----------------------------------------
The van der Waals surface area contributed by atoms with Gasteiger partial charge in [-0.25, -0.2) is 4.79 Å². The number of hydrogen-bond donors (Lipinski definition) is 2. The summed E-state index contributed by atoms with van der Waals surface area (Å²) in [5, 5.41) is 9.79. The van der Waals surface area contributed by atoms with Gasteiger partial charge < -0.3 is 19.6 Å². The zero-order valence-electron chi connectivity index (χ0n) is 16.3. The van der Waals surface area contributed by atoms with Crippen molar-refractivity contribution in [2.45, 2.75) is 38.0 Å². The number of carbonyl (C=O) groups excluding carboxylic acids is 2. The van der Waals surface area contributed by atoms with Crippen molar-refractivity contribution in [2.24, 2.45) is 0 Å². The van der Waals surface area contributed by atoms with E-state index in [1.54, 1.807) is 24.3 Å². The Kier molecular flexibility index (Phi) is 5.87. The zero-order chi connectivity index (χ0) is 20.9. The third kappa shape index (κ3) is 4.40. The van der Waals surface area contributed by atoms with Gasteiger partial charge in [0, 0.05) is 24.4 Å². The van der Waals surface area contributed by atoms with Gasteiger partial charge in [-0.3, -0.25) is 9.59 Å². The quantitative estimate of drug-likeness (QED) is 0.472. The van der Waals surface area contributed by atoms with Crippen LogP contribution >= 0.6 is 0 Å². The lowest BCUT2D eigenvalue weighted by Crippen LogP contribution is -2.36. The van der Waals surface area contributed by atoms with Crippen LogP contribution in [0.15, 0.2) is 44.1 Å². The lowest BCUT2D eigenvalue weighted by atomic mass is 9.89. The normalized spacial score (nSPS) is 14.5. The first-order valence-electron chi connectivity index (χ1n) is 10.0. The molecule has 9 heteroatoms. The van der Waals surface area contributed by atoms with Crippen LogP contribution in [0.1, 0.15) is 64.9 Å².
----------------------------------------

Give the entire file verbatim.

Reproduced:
The van der Waals surface area contributed by atoms with Gasteiger partial charge in [-0.25, -0.2) is 4.79 Å². The number of hydrogen-bond donors (Lipinski definition) is 2. The summed E-state index contributed by atoms with van der Waals surface area (Å²) in [5, 5.41) is 9.79. The van der Waals surface area contributed by atoms with Gasteiger partial charge < -0.3 is 19.6 Å². The zero-order valence-electron chi connectivity index (χ0n) is 16.3. The van der Waals surface area contributed by atoms with Crippen molar-refractivity contribution in [2.45, 2.75) is 38.0 Å². The number of carbonyl (C=O) groups excluding carboxylic acids is 2. The van der Waals surface area contributed by atoms with Crippen molar-refractivity contribution in [2.24, 2.45) is 0 Å². The van der Waals surface area contributed by atoms with E-state index in [1.54, 1.807) is 24.3 Å². The Kier molecular flexibility index (Phi) is 5.87. The zero-order chi connectivity index (χ0) is 20.9. The third kappa shape index (κ3) is 4.40. The van der Waals surface area contributed by atoms with Gasteiger partial charge in [0, 0.05) is 24.4 Å². The van der Waals surface area contributed by atoms with Gasteiger partial charge in [-0.3, -0.25) is 9.59 Å². The quantitative estimate of drug-likeness (QED) is 0.472. The van der Waals surface area contributed by atoms with Crippen LogP contribution >= 0.6 is 0 Å². The lowest BCUT2D eigenvalue weighted by Crippen LogP contribution is -2.36. The van der Waals surface area contributed by atoms with Crippen LogP contribution in [0.15, 0.2) is 44.1 Å². The lowest BCUT2D eigenvalue weighted by atomic mass is 9.89. The normalized spacial score (nSPS) is 14.5. The first-order valence-electron chi connectivity index (χ1n) is 10.0. The molecule has 9 heteroatoms. The van der Waals surface area contributed by atoms with Crippen LogP contribution in [0.1, 0.15) is 64.9 Å².